If you don’t know much or any Spanish, you can still order very easily, because each item on the menu has a name, so just state the name of the item you want and hand over the money. From the research I did before I left, I was under the impression that you ordered and then returned to the bar at the end of your stay to pay for your purchases. That wasn’t the case anywhere we went. We ordered and paid at the same time.
I also thought there would be no menu and you’d just have to surmise what the specialty was, but that also wasn’t the case. Almost every bar had a colorful menu posted outside their door and near the bar with a picture of each item. So if you were really desperate, you could just point to the menu and you wouldn’t have to speak a lick of Spanish.
A few final notes to help you have a fun and delicious pincho crawl. You’ll notice right away that if the place is packed, you have to assert yourself to get attention. If you don’t, you’ll be waiting there a long time. You’ll may also notice the mess. It’s completely acceptable in most places to throw your toothpicks and napkins on the floor. It serves as a sign of popularity. There’s no need to bus your own plates and glasses.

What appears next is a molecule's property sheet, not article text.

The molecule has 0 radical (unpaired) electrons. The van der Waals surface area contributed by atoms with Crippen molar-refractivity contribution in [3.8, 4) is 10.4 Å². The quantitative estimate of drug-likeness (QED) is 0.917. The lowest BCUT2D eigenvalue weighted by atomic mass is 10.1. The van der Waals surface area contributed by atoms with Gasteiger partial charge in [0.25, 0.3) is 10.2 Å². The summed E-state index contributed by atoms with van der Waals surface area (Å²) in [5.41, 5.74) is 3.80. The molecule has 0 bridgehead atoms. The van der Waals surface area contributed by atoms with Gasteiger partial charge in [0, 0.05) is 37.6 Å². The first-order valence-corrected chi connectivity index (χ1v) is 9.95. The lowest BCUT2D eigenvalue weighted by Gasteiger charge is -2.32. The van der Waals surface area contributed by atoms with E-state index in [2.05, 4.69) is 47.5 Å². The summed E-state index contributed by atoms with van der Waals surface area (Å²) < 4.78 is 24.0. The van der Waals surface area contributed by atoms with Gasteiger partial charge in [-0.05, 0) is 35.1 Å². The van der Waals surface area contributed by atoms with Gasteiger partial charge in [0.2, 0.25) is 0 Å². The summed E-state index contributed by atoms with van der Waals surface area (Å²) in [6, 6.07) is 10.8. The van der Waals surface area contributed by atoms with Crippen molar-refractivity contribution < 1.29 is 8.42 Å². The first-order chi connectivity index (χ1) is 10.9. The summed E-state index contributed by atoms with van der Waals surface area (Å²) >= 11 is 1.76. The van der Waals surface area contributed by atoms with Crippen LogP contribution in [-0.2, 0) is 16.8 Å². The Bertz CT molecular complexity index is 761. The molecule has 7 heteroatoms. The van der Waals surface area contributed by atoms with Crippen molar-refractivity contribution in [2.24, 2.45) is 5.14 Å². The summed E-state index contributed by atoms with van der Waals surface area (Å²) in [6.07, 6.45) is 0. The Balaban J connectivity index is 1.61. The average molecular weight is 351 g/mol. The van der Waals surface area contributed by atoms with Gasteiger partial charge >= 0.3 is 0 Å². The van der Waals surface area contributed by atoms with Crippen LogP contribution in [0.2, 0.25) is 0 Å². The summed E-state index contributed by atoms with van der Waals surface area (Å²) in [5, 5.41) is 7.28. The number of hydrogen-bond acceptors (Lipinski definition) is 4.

Our Favorite Pinchos
There are so many choices and so little time. You really have to be choosy and try a little bit of everything, if possible. We looked up a list of popular pinchos beforehand so we knew what to look for. Below are a couple of ideas to get your started.
This bar is famous for their patatas bravas, and this is definitely a dish you want to try. It’s a Spanish specialty and can be found pretty much everywhere. It’s chunks of perfectly fried potatoes topped with a creamy aioli sauce and a slightly sweet tomato sauce. It’s pretty amazing. And you’ll see that everyone in Logrono agrees because this place gets really packed.